This densely packed doco from the directors of Operation 8 questions the price of New Zealand’s involvement in the Five Eyes intelligence alliance, and relates the improbable tale of its 2008 sabotage by the Waihopai Three.
- Aotearoa New Zealand
- Czech Republic
- South Korea
- The Netherlands
NZIFF recommends this programme for children aged 8+
A celebratory showcase of some of the year’s brightest and best animated shorts. If you’re looking to sample the animation ecosystem in all of its multi-coloured, variously shaped glories, there’s no better place to begin.
Artist Sam Hamilton speculates on the unique and relational aspects of our solar system’s major celestial bodies and their cultural, scientific and existential meaning for us in this dense experimental film.
New Zealand filmmaker Pietra Brettkelly’s moving portrayal of one man’s journey to restore thousands of hours of film heritage in post-Taliban Afghanistan, a journey that uncovers the very nearly forgotten history of his ravaged country.
Luit Bieringa’s richly archived documentary examines the legacy of Gordon Tovey and the post-war education programmes that put art, artists, and Māori arts in particular, into the New Zealand classroom.
Amazing Race supremo Phil Keoghan jumps onto a 1928 bike to ride the Tour de France as experienced by Kiwi Harry Watson, one of the first English-speaking cyclists to enter, let alone complete the race.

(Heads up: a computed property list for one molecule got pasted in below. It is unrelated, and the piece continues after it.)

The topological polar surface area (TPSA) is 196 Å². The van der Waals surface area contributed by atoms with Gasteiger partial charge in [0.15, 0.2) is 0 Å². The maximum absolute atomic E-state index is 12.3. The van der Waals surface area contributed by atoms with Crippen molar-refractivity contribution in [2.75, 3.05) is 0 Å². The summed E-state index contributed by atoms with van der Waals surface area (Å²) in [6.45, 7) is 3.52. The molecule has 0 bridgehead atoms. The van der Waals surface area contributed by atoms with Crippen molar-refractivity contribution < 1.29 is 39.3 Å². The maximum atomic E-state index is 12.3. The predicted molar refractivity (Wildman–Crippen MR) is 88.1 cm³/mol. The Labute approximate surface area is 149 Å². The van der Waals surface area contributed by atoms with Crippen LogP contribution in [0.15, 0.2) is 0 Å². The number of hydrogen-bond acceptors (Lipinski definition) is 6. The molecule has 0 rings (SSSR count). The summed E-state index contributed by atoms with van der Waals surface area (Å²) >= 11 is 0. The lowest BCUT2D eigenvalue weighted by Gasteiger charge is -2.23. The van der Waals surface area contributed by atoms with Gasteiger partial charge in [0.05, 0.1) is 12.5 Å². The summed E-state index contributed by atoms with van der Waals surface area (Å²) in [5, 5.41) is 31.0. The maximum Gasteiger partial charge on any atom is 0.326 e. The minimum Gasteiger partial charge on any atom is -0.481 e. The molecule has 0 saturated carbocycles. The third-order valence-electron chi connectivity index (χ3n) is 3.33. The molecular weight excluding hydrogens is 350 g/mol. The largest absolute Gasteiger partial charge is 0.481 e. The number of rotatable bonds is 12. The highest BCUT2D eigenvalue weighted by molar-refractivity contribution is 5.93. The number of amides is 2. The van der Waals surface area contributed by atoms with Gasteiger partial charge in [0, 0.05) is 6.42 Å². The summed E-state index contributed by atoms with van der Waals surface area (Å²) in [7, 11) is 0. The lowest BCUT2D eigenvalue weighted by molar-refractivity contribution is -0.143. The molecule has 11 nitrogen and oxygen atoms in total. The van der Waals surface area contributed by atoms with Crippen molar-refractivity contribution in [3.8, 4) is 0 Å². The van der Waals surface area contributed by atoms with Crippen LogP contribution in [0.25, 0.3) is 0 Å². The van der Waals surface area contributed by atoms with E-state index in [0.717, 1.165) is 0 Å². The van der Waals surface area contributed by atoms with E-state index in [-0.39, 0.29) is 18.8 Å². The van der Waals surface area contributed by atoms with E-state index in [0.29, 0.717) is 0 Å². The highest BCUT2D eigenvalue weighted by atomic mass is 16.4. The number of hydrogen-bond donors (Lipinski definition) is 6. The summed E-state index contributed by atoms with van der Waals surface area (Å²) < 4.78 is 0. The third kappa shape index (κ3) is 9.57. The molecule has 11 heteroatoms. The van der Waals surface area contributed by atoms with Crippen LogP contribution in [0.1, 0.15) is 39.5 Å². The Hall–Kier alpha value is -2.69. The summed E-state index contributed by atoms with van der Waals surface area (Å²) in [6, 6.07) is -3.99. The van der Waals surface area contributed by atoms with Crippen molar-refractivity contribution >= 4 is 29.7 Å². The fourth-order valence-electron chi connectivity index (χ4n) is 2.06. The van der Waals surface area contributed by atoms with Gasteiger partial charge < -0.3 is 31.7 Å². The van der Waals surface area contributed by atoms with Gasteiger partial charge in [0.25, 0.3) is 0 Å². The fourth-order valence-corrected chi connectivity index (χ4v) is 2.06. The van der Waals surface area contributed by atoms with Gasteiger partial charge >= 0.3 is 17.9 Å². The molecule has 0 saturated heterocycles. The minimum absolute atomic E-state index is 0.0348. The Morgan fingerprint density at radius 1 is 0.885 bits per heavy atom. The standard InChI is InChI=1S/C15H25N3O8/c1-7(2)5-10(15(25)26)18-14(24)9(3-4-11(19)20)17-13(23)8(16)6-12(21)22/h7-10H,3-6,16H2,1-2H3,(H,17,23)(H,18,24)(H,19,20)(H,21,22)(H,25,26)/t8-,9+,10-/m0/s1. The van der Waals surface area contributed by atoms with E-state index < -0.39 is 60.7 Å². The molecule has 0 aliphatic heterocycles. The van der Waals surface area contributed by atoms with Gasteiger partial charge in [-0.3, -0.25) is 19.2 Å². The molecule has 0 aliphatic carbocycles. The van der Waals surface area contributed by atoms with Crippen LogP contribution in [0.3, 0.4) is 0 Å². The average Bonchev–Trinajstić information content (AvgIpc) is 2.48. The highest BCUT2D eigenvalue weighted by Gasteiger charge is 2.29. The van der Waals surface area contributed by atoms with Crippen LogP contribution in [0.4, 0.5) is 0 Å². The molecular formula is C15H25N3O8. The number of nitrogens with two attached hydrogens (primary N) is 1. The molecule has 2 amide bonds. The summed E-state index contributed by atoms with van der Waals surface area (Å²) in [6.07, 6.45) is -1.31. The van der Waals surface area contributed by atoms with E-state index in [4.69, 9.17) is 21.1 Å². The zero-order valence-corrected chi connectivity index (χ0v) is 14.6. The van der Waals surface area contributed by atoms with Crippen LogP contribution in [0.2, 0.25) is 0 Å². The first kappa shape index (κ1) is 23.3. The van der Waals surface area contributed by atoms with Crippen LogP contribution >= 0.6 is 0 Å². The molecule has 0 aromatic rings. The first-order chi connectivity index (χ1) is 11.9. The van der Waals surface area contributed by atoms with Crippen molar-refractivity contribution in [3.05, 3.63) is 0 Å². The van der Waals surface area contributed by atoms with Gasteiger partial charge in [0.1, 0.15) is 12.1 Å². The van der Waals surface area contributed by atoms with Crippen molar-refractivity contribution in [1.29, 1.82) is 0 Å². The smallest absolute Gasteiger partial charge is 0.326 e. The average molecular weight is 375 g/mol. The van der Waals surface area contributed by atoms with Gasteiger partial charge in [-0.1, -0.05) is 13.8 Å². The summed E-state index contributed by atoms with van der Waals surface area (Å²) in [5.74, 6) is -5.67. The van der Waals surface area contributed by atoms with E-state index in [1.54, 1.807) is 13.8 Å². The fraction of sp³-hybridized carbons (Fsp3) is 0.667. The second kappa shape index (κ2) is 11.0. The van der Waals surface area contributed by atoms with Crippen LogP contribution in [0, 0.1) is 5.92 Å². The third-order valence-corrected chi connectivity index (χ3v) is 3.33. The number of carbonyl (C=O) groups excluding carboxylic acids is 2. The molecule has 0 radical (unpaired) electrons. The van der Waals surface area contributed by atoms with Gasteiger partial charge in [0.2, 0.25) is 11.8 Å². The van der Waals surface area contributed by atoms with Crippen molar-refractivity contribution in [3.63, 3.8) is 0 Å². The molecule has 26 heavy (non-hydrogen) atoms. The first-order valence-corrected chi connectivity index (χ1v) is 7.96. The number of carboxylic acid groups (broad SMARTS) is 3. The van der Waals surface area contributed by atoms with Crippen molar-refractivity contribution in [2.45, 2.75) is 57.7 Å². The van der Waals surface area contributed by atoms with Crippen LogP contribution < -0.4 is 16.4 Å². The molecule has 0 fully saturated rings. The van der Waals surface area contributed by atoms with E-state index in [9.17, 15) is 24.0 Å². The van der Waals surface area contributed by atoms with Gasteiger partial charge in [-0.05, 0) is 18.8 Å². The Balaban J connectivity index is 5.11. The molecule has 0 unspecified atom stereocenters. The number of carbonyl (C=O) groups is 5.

Check out the year’s best New Zealand short films as chosen by this year’s guest selector, Lee Tamahori, from a shortlist drawn up by NZIFF programmers from a total of 81 entries.
Check out the latest and best Māori and Pasifika short films as selected for NZIFF by Leo Koziol, Director of the Wairoa Māori Film Festival, and Craig Fasi, Director of the Pollywood Film Festival.
Three distinct ‘explorers’ – a marine scientist, an improvised sound artist and an underground poet – form the nexus of this unique, visually arresting documentary from New Zealand filmmakers Adam Luxton and Summer Agnew.
NZIFF 2016 opens with the World Premiere screenings of the Kiwi feel-good movie of the year: Tearepa Kahi’s richly researched celebration of Dalvanius Prime and the many rivers that flowed into the making of ‘Poi E’.
In Alison Maclean’s vibrant screen adaptation of Eleanor Catton’s debut novel, a first-year acting student (James Rolleston) channels the real-life experience of his girlfriend’s family into art and sets off a moral minefield.